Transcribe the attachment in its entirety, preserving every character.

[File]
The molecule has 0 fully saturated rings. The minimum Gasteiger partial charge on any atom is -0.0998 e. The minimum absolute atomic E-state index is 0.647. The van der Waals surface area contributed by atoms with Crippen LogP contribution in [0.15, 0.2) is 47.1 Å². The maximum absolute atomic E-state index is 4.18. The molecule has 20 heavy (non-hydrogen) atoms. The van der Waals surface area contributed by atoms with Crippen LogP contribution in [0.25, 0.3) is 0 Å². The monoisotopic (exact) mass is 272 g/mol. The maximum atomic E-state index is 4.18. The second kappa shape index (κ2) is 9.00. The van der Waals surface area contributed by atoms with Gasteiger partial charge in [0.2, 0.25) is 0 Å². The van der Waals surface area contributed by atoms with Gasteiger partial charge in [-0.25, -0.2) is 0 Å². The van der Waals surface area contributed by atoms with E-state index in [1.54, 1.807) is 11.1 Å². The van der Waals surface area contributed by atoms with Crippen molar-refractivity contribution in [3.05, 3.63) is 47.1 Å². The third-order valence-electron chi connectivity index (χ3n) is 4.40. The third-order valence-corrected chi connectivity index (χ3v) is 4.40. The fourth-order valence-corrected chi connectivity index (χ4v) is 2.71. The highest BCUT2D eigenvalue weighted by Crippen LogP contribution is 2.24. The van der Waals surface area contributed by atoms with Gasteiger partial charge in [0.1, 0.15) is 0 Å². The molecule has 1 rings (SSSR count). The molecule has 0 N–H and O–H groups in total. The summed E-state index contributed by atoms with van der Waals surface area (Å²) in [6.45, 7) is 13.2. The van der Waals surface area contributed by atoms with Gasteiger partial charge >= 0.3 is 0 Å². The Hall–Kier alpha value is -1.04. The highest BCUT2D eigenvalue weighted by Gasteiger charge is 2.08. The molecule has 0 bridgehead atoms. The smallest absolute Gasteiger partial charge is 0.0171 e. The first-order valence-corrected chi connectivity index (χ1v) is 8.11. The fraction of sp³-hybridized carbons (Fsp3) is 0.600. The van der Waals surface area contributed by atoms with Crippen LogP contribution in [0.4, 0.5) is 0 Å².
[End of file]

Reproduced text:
The molecule has 0 fully saturated rings. The minimum Gasteiger partial charge on any atom is -0.0998 e. The minimum absolute atomic E-state index is 0.647. The van der Waals surface area contributed by atoms with Crippen LogP contribution in [0.15, 0.2) is 47.1 Å². The maximum absolute atomic E-state index is 4.18. The molecule has 20 heavy (non-hydrogen) atoms. The van der Waals surface area contributed by atoms with Crippen LogP contribution in [0.25, 0.3) is 0 Å². The monoisotopic (exact) mass is 272 g/mol. The maximum atomic E-state index is 4.18. The second kappa shape index (κ2) is 9.00. The van der Waals surface area contributed by atoms with Gasteiger partial charge in [0.2, 0.25) is 0 Å². The van der Waals surface area contributed by atoms with Gasteiger partial charge in [-0.25, -0.2) is 0 Å². The van der Waals surface area contributed by atoms with E-state index in [1.54, 1.807) is 11.1 Å². The van der Waals surface area contributed by atoms with Crippen molar-refractivity contribution in [3.05, 3.63) is 47.1 Å². The third-order valence-electron chi connectivity index (χ3n) is 4.40. The third-order valence-corrected chi connectivity index (χ3v) is 4.40. The fourth-order valence-corrected chi connectivity index (χ4v) is 2.71. The highest BCUT2D eigenvalue weighted by Crippen LogP contribution is 2.24. The van der Waals surface area contributed by atoms with Gasteiger partial charge in [0.1, 0.15) is 0 Å². The molecule has 1 rings (SSSR count). The molecule has 0 N–H and O–H groups in total. The summed E-state index contributed by atoms with van der Waals surface area (Å²) in [6.45, 7) is 13.2. The van der Waals surface area contributed by atoms with Gasteiger partial charge >= 0.3 is 0 Å². The Hall–Kier alpha value is -1.04. The highest BCUT2D eigenvalue weighted by Gasteiger charge is 2.08. The molecule has 0 bridgehead atoms. The smallest absolute Gasteiger partial charge is 0.0171 e. The first-order valence-corrected chi connectivity index (χ1v) is 8.11. The fraction of sp³-hybridized carbons (Fsp3) is 0.600. The van der Waals surface area contributed by atoms with Crippen LogP contribution in [0.4, 0.5) is 0 Å².